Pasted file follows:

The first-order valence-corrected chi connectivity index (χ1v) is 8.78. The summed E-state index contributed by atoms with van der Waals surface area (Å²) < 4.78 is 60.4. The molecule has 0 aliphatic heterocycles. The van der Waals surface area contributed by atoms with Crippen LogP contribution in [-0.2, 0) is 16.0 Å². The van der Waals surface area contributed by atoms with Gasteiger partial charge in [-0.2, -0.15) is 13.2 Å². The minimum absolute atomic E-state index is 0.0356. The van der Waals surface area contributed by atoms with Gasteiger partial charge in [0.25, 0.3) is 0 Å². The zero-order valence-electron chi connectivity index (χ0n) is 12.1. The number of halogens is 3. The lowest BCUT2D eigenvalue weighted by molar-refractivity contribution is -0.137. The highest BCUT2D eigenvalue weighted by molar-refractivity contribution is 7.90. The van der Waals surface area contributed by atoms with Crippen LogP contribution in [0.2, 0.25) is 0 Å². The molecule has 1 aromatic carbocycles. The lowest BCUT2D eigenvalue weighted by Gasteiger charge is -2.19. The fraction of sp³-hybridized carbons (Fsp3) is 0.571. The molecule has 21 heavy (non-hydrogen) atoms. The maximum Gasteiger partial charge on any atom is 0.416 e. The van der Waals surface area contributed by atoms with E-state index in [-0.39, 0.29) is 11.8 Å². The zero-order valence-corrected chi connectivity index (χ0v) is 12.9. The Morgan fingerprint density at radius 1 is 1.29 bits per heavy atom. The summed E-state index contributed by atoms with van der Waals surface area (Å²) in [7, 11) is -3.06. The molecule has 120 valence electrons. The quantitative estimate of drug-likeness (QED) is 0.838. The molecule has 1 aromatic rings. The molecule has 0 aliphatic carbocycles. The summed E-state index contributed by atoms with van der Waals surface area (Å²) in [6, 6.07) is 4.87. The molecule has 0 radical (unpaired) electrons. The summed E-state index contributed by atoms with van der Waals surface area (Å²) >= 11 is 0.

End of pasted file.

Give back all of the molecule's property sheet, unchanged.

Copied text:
The first-order valence-corrected chi connectivity index (χ1v) is 8.78. The summed E-state index contributed by atoms with van der Waals surface area (Å²) < 4.78 is 60.4. The molecule has 0 aliphatic heterocycles. The van der Waals surface area contributed by atoms with Crippen LogP contribution in [-0.2, 0) is 16.0 Å². The van der Waals surface area contributed by atoms with Gasteiger partial charge in [-0.2, -0.15) is 13.2 Å². The minimum absolute atomic E-state index is 0.0356. The van der Waals surface area contributed by atoms with Gasteiger partial charge in [0.25, 0.3) is 0 Å². The zero-order valence-electron chi connectivity index (χ0n) is 12.1. The number of halogens is 3. The lowest BCUT2D eigenvalue weighted by molar-refractivity contribution is -0.137. The highest BCUT2D eigenvalue weighted by molar-refractivity contribution is 7.90. The van der Waals surface area contributed by atoms with Crippen LogP contribution in [0.2, 0.25) is 0 Å². The molecule has 1 aromatic carbocycles. The lowest BCUT2D eigenvalue weighted by Gasteiger charge is -2.19. The fraction of sp³-hybridized carbons (Fsp3) is 0.571. The molecule has 21 heavy (non-hydrogen) atoms. The maximum Gasteiger partial charge on any atom is 0.416 e. The van der Waals surface area contributed by atoms with E-state index in [-0.39, 0.29) is 11.8 Å². The zero-order valence-corrected chi connectivity index (χ0v) is 12.9. The Morgan fingerprint density at radius 1 is 1.29 bits per heavy atom. The summed E-state index contributed by atoms with van der Waals surface area (Å²) in [7, 11) is -3.06. The molecule has 120 valence electrons. The quantitative estimate of drug-likeness (QED) is 0.838. The molecule has 1 aromatic rings. The molecule has 0 aliphatic carbocycles. The summed E-state index contributed by atoms with van der Waals surface area (Å²) in [6, 6.07) is 4.87. The molecule has 0 radical (unpaired) electrons. The summed E-state index contributed by atoms with van der Waals surface area (Å²) >= 11 is 0.